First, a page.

Genetic testing helps diagnose developmental disorders before birth

Genetic sequencing improved the diagnosis of abnormalities detected in ultrasound scans of developing babies, in new research from Great Ormond Street Hospital (GOSH), the Wellcome Sanger Institute and Birmingham Women’s Hospital.

The study, which was published today in The Lancet, showed that sequencing led to a diagnosis for around 10% of families for whom abnormalities had been detected during a routine ultrasound. Without this genomic information, these abnormalities may not have been fully diagnosed until after birth, if at all.

Overall the team sequenced the DNA of 610 developing babies and 1206 biological parents where abnormalities had been detected in scans. DNA samples were taken after these problems were detected and were analysed by Dr Matt Hurles and colleagues from the Wellcome Trust Sanger Institute. Professor Lyn Chitty, who is Professor of Genetics and Fetal Medicine at GOSH and the UCL Great Ormond Street Institute of Child Health (ICH), coordinated much of the recruitment of pregnant mothers via a network of NHS Fetal Medicine Units across the UK and her team of scientists helped interpret the sequencing data.

Approximately three per cent of pregnancies will have an abnormality, many of which can be detected by a routine prenatal anomaly scan. These can include problems with the baby’s heart, brain, skeleton or in some cases, multiple organs. 

Having identified a problem with the baby’s development using prenatal ultrasound, parents often want to know the likely outcome for their child, however there can be many different possible causes of the abnormality. In this study, the team used a method called whole-exome sequencing in which the parts of the genome that codes for proteins (exons) are sequenced.  In contrast, whole-genome sequencing is the process of reading the genetic code of all genes in the genome.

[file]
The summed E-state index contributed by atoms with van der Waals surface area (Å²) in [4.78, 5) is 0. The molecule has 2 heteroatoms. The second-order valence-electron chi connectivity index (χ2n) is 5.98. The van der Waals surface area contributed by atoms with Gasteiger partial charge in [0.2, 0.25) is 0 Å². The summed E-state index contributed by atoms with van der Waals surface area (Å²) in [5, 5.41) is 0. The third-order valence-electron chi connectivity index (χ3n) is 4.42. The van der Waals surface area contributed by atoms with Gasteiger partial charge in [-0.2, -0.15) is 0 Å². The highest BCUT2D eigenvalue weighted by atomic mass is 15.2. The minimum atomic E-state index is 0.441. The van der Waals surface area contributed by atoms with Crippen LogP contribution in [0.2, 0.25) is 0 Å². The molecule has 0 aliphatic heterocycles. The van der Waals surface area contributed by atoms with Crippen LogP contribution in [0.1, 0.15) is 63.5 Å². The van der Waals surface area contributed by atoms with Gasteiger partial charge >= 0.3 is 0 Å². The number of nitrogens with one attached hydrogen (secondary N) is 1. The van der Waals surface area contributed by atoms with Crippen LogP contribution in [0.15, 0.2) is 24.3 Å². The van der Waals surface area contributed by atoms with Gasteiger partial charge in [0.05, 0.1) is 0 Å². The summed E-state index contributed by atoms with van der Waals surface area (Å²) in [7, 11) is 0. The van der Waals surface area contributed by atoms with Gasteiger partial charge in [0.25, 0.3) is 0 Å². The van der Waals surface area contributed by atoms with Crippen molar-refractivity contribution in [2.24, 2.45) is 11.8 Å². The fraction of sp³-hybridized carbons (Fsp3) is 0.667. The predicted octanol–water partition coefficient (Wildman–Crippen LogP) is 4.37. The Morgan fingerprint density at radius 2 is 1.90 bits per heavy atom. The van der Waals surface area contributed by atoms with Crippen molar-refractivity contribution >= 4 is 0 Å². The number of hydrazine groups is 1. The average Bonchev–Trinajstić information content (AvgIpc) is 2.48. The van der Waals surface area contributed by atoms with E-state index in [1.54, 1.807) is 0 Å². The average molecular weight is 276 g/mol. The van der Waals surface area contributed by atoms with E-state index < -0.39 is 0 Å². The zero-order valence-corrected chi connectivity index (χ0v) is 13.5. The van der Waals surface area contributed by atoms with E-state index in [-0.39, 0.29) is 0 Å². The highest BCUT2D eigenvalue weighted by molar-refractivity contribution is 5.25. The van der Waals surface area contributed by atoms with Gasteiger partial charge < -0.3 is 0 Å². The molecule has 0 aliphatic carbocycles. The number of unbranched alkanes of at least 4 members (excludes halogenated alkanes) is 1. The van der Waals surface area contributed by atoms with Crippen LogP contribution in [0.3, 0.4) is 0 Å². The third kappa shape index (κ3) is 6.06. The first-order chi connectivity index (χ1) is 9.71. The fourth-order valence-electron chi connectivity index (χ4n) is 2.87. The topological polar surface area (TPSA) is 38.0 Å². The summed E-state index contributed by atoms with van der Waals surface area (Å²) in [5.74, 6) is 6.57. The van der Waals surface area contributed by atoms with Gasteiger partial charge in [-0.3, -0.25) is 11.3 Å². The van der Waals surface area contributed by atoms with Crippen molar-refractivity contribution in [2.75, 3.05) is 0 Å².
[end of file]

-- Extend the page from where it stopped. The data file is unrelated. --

Professor Chitty, said, “The study shows that exome sequencing improves the diagnosis of genetic conditions in developing babies who have been found to have structural abnormalities during a routine ultrasound. If we can make these results available during pregnancy, it means we can offer better counselling to parents and enable access to appropriate care”. 

Dr Hurles, from the Wellcome Sanger Institute, said: “Genetic testing gets to the root cause of some of the problems seen in ultrasound scans and can give families much clearer answers about a baby’s condition. For example, a structural heart defect seen on an ultrasound scan could be caused by a condition that just affects the heart and may be relatively easily corrected, or it could be linked to something more complicated, such as neurological development, which could impact on the child’s schooling in the future.”

The research supports the use of more detailed genetic testing alongside other tests in order to provide better information to parents about how their child is likely to be affected. "The next step is to work on implementing this approach nationally so more families can benefit, and I am pleased to say that this test will be available as part of the new NHS Genomic Medicine Service later this year.” added Professor Chitty.

These findings come as part of GOSH's established track record in genomics research to help improve care for people affected by rare and complex childhood condition. GOSH played a major role in the recently completed 100,000 Genomes Project, hosting the North Thames Genomic Medicine Centre and sequencing the genomes of over 5500 patients and their relatives. Following this success GOSH will lead the North East and West (NEW) London Genomics Laboratory Hub, one of seven national hubs designed to deliver genomic testing throughout the UK. This pioneering genomics research programme has been supported by a range of funders including the National Institute for Health Research (NIHR) Great Ormond Street Hospital Biomedical Research Centre.

In the study, which also involved collaborators at the Universities of Birmingham, who helped recruit patients, and Cambridge who completed whole-exome sequencing, where the part of the genetic code that codes for the proteins (exomes) are sequenced. Researchers identified definitive diagnoses in 52 of the 610 pregnancies, or 8.5 %. Likely diagnoses were identified in a further 3%. As part of this work new presentations of conditions previously only recognised after birth were also identified.

The team found that genetic diagnoses were considerably more common in fetuses with multi-organ problems, which could lead to some ultrasound findings being prioritised for genetic testing.